A giant asteroid will pass by Earth on May 31, according to NASA, but hold off before you start browsing survival gear on Amazon.
The 1.7-mile long asteroid, labeled 1998 QE2, will come within 3.6 million miles of Earth, or about 15 times the distance between our planet and the moon. It's a golden opportunity for astronomers, who plan to extensively image the temporary visitor.
"Asteroid 1998 QE2 will be an outstanding radar imaging target at Goldstone and Arecibo and we expect to obtain a series of high-resolution images that could reveal a wealth of surface features," said radar astronomer Lance Benner from NASA's Jet Propulsion Lab.
Despite flying by nearly 4 million miles away, the incredible 230-foot wide antenna (telescope), located at Goldstone Deep Space Communications Complex in California's Mojava Desert, can zoom in so closely to 1998 QE2 that it could detect details 12 feet across.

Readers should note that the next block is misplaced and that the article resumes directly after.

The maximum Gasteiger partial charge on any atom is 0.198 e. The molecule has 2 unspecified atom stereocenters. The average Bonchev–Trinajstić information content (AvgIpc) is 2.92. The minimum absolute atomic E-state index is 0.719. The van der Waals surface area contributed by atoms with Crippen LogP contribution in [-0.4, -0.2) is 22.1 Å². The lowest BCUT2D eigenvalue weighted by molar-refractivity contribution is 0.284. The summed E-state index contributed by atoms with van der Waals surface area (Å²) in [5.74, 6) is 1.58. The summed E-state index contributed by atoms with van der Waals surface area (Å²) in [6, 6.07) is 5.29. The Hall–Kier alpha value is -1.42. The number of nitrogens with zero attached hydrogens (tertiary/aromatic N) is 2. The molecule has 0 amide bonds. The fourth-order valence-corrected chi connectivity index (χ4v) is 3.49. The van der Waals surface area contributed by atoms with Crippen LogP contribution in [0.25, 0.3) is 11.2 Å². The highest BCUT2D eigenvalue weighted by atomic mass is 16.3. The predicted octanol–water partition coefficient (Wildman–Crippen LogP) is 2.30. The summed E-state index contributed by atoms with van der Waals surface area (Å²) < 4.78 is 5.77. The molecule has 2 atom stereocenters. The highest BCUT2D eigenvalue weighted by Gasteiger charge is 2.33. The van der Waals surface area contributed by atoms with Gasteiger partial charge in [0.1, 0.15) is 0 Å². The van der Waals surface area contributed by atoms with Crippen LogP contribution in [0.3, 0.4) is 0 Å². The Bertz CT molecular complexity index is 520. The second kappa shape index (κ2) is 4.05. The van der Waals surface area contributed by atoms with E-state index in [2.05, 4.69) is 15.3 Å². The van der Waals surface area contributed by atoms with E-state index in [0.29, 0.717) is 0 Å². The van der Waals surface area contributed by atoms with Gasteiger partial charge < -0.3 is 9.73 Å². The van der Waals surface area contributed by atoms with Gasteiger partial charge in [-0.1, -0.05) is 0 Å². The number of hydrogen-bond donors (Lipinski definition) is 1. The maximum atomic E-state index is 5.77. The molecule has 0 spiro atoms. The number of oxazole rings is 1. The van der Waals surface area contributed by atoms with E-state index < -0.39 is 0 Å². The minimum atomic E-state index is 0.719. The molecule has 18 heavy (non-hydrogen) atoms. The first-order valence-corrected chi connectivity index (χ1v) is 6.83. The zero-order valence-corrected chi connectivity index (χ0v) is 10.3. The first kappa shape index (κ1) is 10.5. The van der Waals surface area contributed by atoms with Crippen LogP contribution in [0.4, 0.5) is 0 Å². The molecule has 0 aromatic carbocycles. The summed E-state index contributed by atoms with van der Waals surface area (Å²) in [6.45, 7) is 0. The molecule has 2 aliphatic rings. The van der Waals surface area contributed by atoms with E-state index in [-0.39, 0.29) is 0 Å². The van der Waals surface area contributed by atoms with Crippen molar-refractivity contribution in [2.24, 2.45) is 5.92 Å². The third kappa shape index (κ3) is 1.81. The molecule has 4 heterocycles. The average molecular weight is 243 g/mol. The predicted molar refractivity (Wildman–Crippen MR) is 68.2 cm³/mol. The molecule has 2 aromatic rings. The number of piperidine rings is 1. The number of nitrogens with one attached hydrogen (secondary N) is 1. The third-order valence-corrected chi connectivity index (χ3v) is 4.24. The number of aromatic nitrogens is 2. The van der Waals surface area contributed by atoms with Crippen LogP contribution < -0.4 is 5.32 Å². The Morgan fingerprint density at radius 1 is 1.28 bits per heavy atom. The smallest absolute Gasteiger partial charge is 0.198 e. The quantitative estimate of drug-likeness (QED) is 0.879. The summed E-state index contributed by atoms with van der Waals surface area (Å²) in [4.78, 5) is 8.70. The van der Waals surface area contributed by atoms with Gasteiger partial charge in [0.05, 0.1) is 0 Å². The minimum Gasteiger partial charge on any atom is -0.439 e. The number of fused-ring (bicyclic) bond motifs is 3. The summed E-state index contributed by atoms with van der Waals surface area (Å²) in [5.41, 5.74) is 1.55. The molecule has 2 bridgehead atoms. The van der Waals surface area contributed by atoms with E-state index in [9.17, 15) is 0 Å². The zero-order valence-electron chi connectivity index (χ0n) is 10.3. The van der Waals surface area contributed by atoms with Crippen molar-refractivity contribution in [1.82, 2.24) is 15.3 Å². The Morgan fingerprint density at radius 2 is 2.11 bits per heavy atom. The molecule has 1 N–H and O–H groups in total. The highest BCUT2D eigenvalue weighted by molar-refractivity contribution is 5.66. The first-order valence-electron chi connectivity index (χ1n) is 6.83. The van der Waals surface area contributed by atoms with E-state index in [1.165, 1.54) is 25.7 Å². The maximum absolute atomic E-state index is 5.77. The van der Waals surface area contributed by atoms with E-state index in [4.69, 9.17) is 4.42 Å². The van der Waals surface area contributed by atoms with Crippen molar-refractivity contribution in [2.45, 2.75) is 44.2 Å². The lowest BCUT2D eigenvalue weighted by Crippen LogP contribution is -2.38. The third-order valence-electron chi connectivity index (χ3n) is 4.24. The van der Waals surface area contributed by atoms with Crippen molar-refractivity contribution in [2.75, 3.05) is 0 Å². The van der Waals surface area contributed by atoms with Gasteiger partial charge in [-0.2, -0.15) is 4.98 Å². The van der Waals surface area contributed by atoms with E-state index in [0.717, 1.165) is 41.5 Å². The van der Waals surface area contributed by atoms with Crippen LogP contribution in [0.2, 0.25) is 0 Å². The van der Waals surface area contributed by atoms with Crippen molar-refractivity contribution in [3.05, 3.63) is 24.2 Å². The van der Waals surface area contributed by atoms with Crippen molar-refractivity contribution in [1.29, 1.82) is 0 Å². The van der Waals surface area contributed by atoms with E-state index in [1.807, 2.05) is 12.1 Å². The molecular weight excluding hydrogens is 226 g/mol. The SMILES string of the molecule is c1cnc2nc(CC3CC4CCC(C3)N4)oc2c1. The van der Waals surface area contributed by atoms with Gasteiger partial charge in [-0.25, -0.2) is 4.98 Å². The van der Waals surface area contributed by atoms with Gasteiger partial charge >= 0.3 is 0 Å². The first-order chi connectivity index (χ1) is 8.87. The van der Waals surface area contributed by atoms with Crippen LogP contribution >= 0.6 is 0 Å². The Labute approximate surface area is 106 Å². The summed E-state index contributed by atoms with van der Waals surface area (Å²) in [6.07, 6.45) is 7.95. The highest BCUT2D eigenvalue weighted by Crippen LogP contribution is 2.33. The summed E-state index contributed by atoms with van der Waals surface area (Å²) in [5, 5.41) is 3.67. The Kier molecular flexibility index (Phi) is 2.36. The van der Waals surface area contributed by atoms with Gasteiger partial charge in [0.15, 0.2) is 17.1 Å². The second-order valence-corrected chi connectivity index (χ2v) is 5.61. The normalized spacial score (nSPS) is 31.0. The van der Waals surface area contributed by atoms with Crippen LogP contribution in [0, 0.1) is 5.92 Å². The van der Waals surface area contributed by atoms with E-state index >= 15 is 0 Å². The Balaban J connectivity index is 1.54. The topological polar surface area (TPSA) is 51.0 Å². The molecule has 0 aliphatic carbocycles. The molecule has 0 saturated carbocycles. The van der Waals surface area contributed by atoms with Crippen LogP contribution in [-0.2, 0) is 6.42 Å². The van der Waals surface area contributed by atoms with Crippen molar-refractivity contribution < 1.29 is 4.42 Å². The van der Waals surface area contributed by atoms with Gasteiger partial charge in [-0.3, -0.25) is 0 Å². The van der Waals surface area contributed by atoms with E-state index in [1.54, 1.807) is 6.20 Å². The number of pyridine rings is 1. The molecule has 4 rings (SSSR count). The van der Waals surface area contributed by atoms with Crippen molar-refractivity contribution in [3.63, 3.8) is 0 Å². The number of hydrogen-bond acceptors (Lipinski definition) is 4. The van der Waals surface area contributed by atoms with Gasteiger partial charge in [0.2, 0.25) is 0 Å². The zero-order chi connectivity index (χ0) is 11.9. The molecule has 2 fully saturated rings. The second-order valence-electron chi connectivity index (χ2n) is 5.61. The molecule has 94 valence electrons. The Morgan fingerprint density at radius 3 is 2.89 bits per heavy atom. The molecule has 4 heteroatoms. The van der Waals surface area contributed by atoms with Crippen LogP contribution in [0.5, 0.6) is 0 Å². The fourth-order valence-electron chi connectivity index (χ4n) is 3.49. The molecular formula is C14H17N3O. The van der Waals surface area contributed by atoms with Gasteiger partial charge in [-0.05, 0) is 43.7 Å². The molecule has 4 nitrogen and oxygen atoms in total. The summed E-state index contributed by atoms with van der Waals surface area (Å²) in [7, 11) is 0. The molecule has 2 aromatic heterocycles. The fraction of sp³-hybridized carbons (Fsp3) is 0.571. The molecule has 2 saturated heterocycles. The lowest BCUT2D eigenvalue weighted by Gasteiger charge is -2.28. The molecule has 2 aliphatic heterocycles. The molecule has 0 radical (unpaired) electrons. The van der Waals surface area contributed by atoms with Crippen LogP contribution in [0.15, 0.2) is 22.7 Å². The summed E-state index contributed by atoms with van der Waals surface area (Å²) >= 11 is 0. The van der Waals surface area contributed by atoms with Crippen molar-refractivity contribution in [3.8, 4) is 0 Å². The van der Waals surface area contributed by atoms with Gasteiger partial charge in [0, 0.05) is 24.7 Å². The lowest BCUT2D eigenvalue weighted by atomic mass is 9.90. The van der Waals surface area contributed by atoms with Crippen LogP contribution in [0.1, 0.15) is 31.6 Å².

"Whenever an asteroid approaches this closely, it provides an important scientific opportunity to study it in detail to understand its size, shape, rotation, surface features, and what they can tell us about its origin," said Benner. "We will also use new radar measurements of the asteroid's distance and velocity to improve our calculation of its orbit and compute its motion farther into the future than we could otherwise."
The end of May passing of 1998 QE2 should be its closest visit for the next 200 years.